The Twenties had the Lost Generation; the Fifties had the Beat Generation, yet all through the Thirties, Forties and well into the Sixties and Seventies, there was a group of women writers of crime fiction less talked about, less read these days, but worth celebrating: writers such as Margery Allingham, Josephine Bell, who helped found the Crime Writers’ Association; Vera Caspary, Elisabeth Sanxay Holding, Dorothy B. Hughes, who first introduced readers to the term ‘serial killer’, Margaret Millar and probably the most famous writer of the bunch, Patricia Highsmith, yet Dorothy Salisbury Davis deserves special recognition and not because she had outlived her contemporaries. She was born in 1916.
True, Davis, along with Sara Paretsky, inspired the creation of Sisters in Crime; and true, that Davis has been the finalist for the Edgar Award multiple times, served as president of the Mystery Writers of America and then was made Grand Master of that organization, but Davis did something else. She created complex female characters. Davis created three detectives with a series. Her New York Lieutenant Marks series has two titles. Her Mrs. Norris is a Scottish housekeeper, who works with DA, Jasper Tully; and Julie Hayes, who sometimes solves crimes with her husband. Hayes is an actress turned gossip columnist, and occasional fortune-teller. Norris and Hayes each have four titles to their series. Her remaining crime-fiction novels are standalones. The significance of Norris and Hayes is that they are neither femmes fatales nor helpless and fragile women. Hayes, though she is married, is independent and spirited. Oh, and the crimes are as violent and vicious as anything the male writers penned. Hayes is, in fact, raped in the last novel of the series, The Habit of Fear (1987). In this novel she also searches for her biological parents, a subplot from Davis’s own life since she discovered at seventeen that she had been adopted. She would research for and find her parents in Ireland.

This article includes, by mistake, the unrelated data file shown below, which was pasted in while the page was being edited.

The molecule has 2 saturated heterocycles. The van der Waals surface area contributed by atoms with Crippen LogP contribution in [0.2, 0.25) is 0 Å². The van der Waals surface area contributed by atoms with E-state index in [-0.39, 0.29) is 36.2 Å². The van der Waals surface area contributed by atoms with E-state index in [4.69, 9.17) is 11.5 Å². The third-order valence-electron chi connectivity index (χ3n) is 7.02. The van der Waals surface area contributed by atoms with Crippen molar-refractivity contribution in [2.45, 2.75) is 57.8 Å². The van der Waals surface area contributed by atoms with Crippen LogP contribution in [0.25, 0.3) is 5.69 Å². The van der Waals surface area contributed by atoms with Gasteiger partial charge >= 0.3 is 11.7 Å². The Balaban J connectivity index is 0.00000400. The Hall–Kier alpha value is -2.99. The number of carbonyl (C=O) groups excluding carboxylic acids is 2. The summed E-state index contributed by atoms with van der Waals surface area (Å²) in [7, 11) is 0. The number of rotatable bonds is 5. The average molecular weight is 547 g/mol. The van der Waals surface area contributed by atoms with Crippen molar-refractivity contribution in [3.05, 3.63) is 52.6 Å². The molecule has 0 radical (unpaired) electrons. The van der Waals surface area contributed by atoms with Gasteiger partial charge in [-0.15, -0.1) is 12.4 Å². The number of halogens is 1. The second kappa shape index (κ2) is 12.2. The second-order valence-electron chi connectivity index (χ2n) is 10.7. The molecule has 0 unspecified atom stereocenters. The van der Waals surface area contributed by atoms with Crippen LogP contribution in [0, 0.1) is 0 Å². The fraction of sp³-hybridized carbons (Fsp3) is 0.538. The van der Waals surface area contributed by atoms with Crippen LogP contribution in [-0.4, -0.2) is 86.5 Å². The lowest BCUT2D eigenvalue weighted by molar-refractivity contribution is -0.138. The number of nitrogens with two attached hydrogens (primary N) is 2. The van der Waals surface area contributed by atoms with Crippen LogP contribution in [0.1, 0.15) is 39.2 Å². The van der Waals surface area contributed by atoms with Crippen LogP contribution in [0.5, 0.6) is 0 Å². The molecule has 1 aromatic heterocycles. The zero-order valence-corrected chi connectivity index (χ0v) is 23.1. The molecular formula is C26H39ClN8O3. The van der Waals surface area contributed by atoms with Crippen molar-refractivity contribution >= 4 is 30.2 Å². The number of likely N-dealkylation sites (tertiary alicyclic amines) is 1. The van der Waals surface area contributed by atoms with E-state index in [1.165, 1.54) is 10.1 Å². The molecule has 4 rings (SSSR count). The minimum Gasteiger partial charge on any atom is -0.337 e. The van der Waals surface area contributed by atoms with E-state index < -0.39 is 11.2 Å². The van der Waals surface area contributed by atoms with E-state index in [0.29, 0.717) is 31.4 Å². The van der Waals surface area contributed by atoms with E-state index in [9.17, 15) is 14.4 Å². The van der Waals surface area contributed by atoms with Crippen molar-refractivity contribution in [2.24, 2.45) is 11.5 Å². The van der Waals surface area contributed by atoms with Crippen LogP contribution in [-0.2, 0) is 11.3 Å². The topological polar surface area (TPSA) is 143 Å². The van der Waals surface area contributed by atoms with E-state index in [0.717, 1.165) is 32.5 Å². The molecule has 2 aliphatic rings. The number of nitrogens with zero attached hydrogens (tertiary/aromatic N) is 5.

Davis wrote numerous short stories, twenty novels, seventeen of which are crime fiction, and three historical novels. A word about her short stories – they are brave gems. Writers are admonished not to write regional speech, but Davis pulls it off with sincerity. She grew up in the Midwest and knew farm country well enough to convey small-town life with authenticity. She saved her experience of the big cities such as Chicago and New York for her novels. A short story with the memorable title, “By the Scruff of the Soul”, illustrates Davis’s talent for turning a phrase. Here are some examples:
Maudie was conniving a match for Clara with a man who could talk a thousand dollars’ worth of paint without jumping his Adam’ s apple.
Now I knew for fact the only thing Clara ever put in the oven was maybe a pair of shoes to warm them of a winter’s morning.
It was one of those October days, you know, when the clouds keep building up like suds and then just seem to wash away. You could hear the school bell echo, and way off the hawking of the wild geese, and you’d know the only sound of birds till spring would be the lonesome cawing of crows.
The arc of Dorothy Salisbury Davis’s career is in itself remarkable. She worked PR for a traveling magician, as a research librarian for an ad agency, and as editor for a magazine. Fond and active of the theatre, she met her husband, the character actor Harry Davis, when he was working on The Glass Menagerie. They married in 1946 and remained together until his death in 1993. Most filmgoers might recognize Harry in the Matthau and Lemon comedy, The Fortune Cookie.
Sarah Weinman, another advocate of Davis’s work, reported that the venerable author still writes. Her short story, “Dies Irae,” appeared in Sisters on the Case Volume Two, edited by Sara Paretsky. Open Road Media has released twenty-two Davis titles as e-books. They are worth the time. The lady is a living legend.